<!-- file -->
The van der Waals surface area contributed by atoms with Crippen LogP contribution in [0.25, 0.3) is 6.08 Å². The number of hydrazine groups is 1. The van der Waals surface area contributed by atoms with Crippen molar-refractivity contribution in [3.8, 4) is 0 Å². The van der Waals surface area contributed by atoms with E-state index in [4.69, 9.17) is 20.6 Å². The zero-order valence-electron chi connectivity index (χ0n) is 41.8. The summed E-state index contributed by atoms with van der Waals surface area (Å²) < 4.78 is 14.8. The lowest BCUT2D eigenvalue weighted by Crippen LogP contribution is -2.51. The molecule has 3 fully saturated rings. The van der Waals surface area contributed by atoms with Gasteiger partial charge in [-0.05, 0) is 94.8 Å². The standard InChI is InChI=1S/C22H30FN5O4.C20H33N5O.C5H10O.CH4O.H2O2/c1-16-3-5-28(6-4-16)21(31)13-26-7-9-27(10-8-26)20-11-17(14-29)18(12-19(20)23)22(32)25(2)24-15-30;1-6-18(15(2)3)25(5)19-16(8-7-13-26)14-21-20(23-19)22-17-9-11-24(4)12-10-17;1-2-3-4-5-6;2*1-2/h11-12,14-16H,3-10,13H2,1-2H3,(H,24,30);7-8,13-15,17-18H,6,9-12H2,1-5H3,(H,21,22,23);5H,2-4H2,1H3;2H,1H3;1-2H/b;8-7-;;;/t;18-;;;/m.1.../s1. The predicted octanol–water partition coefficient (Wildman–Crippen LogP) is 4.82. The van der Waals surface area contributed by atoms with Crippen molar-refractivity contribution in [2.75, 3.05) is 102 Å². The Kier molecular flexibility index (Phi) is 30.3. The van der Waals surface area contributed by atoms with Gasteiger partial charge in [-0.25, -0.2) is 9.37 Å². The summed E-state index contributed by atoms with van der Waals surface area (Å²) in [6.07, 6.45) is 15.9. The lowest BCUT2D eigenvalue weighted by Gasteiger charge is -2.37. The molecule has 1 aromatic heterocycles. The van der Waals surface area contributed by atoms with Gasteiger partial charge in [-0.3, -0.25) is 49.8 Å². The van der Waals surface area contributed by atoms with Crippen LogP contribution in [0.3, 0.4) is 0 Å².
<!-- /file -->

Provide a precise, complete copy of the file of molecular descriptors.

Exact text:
The van der Waals surface area contributed by atoms with Crippen LogP contribution in [0.25, 0.3) is 6.08 Å². The number of hydrazine groups is 1. The van der Waals surface area contributed by atoms with Crippen molar-refractivity contribution in [3.8, 4) is 0 Å². The van der Waals surface area contributed by atoms with E-state index in [4.69, 9.17) is 20.6 Å². The zero-order valence-electron chi connectivity index (χ0n) is 41.8. The summed E-state index contributed by atoms with van der Waals surface area (Å²) < 4.78 is 14.8. The lowest BCUT2D eigenvalue weighted by Crippen LogP contribution is -2.51. The molecule has 3 fully saturated rings. The van der Waals surface area contributed by atoms with Gasteiger partial charge in [-0.05, 0) is 94.8 Å². The standard InChI is InChI=1S/C22H30FN5O4.C20H33N5O.C5H10O.CH4O.H2O2/c1-16-3-5-28(6-4-16)21(31)13-26-7-9-27(10-8-26)20-11-17(14-29)18(12-19(20)23)22(32)25(2)24-15-30;1-6-18(15(2)3)25(5)19-16(8-7-13-26)14-21-20(23-19)22-17-9-11-24(4)12-10-17;1-2-3-4-5-6;2*1-2/h11-12,14-16H,3-10,13H2,1-2H3,(H,24,30);7-8,13-15,17-18H,6,9-12H2,1-5H3,(H,21,22,23);5H,2-4H2,1H3;2H,1H3;1-2H/b;8-7-;;;/t;18-;;;/m.1.../s1. The predicted octanol–water partition coefficient (Wildman–Crippen LogP) is 4.82. The van der Waals surface area contributed by atoms with Crippen molar-refractivity contribution in [2.75, 3.05) is 102 Å². The Kier molecular flexibility index (Phi) is 30.3. The van der Waals surface area contributed by atoms with Gasteiger partial charge in [-0.25, -0.2) is 9.37 Å². The summed E-state index contributed by atoms with van der Waals surface area (Å²) in [6.07, 6.45) is 15.9. The lowest BCUT2D eigenvalue weighted by Gasteiger charge is -2.37. The molecule has 1 aromatic heterocycles. The van der Waals surface area contributed by atoms with Gasteiger partial charge in [-0.3, -0.25) is 49.8 Å². The van der Waals surface area contributed by atoms with Crippen LogP contribution in [0.3, 0.4) is 0 Å².